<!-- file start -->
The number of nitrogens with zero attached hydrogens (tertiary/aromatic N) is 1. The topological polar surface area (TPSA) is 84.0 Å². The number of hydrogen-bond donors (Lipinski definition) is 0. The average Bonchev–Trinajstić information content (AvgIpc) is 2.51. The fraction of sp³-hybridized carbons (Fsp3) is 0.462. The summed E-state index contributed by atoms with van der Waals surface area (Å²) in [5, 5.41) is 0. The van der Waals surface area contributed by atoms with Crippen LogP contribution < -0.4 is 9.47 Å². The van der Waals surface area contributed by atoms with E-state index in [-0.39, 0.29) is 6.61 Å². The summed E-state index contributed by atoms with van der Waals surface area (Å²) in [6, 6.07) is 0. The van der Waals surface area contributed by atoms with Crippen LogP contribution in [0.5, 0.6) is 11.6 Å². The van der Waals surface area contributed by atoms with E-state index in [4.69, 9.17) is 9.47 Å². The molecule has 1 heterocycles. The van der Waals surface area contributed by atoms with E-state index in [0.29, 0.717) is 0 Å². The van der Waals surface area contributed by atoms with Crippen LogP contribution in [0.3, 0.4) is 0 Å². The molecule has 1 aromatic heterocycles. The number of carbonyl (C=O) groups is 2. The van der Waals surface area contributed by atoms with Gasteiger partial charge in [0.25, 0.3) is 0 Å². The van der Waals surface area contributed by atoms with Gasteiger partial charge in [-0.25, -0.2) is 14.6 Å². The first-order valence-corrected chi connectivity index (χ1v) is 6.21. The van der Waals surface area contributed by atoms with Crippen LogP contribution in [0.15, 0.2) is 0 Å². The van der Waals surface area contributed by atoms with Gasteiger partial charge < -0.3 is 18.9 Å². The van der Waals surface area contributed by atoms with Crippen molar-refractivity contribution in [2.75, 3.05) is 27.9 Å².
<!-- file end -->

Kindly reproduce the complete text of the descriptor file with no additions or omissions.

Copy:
The number of nitrogens with zero attached hydrogens (tertiary/aromatic N) is 1. The topological polar surface area (TPSA) is 84.0 Å². The number of hydrogen-bond donors (Lipinski definition) is 0. The average Bonchev–Trinajstić information content (AvgIpc) is 2.51. The fraction of sp³-hybridized carbons (Fsp3) is 0.462. The summed E-state index contributed by atoms with van der Waals surface area (Å²) in [5, 5.41) is 0. The van der Waals surface area contributed by atoms with Crippen LogP contribution < -0.4 is 9.47 Å². The van der Waals surface area contributed by atoms with E-state index in [-0.39, 0.29) is 6.61 Å². The summed E-state index contributed by atoms with van der Waals surface area (Å²) in [6, 6.07) is 0. The van der Waals surface area contributed by atoms with Crippen LogP contribution in [0.5, 0.6) is 11.6 Å². The van der Waals surface area contributed by atoms with E-state index in [4.69, 9.17) is 9.47 Å². The molecule has 1 heterocycles. The van der Waals surface area contributed by atoms with E-state index in [0.29, 0.717) is 0 Å². The van der Waals surface area contributed by atoms with Crippen LogP contribution in [0.3, 0.4) is 0 Å². The molecule has 1 aromatic heterocycles. The number of carbonyl (C=O) groups is 2. The van der Waals surface area contributed by atoms with Gasteiger partial charge in [0.25, 0.3) is 0 Å². The van der Waals surface area contributed by atoms with Gasteiger partial charge in [-0.25, -0.2) is 14.6 Å². The first-order valence-corrected chi connectivity index (χ1v) is 6.21. The van der Waals surface area contributed by atoms with Crippen LogP contribution in [0.15, 0.2) is 0 Å². The van der Waals surface area contributed by atoms with Gasteiger partial charge < -0.3 is 18.9 Å². The van der Waals surface area contributed by atoms with Crippen molar-refractivity contribution in [2.75, 3.05) is 27.9 Å².